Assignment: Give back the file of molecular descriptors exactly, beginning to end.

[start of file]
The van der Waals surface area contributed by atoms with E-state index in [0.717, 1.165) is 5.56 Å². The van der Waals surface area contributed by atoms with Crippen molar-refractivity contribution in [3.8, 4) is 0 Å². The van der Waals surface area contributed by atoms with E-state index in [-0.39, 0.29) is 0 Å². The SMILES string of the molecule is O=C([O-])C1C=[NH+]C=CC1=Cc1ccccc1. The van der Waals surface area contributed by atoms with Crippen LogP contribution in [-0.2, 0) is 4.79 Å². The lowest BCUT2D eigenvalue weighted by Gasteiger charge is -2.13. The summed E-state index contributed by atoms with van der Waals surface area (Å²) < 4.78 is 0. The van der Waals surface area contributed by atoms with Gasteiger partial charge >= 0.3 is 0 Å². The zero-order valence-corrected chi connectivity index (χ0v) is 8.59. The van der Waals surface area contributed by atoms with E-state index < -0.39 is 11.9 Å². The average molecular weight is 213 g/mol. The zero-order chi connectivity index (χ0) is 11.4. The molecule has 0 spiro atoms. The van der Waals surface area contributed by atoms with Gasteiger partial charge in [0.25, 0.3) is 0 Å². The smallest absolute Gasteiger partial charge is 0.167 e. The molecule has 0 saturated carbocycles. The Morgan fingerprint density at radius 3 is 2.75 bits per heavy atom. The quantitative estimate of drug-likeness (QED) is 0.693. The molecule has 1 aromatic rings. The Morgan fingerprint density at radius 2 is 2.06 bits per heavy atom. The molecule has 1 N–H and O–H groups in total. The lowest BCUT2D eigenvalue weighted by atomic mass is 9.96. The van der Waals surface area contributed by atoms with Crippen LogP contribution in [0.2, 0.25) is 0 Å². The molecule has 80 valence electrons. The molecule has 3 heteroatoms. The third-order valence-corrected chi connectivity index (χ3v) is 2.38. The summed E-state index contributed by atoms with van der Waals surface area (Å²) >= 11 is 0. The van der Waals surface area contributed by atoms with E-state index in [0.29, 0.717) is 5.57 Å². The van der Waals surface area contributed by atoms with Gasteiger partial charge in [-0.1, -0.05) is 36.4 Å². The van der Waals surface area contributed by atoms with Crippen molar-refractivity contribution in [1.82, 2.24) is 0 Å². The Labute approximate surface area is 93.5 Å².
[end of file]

The van der Waals surface area contributed by atoms with E-state index in [0.717, 1.165) is 5.56 Å². The van der Waals surface area contributed by atoms with Crippen molar-refractivity contribution in [3.8, 4) is 0 Å². The van der Waals surface area contributed by atoms with E-state index in [-0.39, 0.29) is 0 Å². The SMILES string of the molecule is O=C([O-])C1C=[NH+]C=CC1=Cc1ccccc1. The van der Waals surface area contributed by atoms with Crippen LogP contribution in [-0.2, 0) is 4.79 Å². The lowest BCUT2D eigenvalue weighted by Gasteiger charge is -2.13. The summed E-state index contributed by atoms with van der Waals surface area (Å²) < 4.78 is 0. The van der Waals surface area contributed by atoms with Gasteiger partial charge >= 0.3 is 0 Å². The zero-order valence-corrected chi connectivity index (χ0v) is 8.59. The van der Waals surface area contributed by atoms with E-state index < -0.39 is 11.9 Å². The average molecular weight is 213 g/mol. The zero-order chi connectivity index (χ0) is 11.4. The molecule has 0 spiro atoms. The van der Waals surface area contributed by atoms with Gasteiger partial charge in [0.25, 0.3) is 0 Å². The smallest absolute Gasteiger partial charge is 0.167 e. The molecule has 0 saturated carbocycles. The Morgan fingerprint density at radius 3 is 2.75 bits per heavy atom. The quantitative estimate of drug-likeness (QED) is 0.693. The molecule has 1 aromatic rings. The Morgan fingerprint density at radius 2 is 2.06 bits per heavy atom. The molecule has 1 N–H and O–H groups in total. The lowest BCUT2D eigenvalue weighted by atomic mass is 9.96. The van der Waals surface area contributed by atoms with Crippen LogP contribution in [0.2, 0.25) is 0 Å². The molecule has 80 valence electrons. The molecule has 3 heteroatoms. The third-order valence-corrected chi connectivity index (χ3v) is 2.38. The summed E-state index contributed by atoms with van der Waals surface area (Å²) >= 11 is 0. The van der Waals surface area contributed by atoms with E-state index in [0.29, 0.717) is 5.57 Å². The van der Waals surface area contributed by atoms with Gasteiger partial charge in [-0.1, -0.05) is 36.4 Å². The van der Waals surface area contributed by atoms with Crippen molar-refractivity contribution in [1.82, 2.24) is 0 Å². The Labute approximate surface area is 93.5 Å².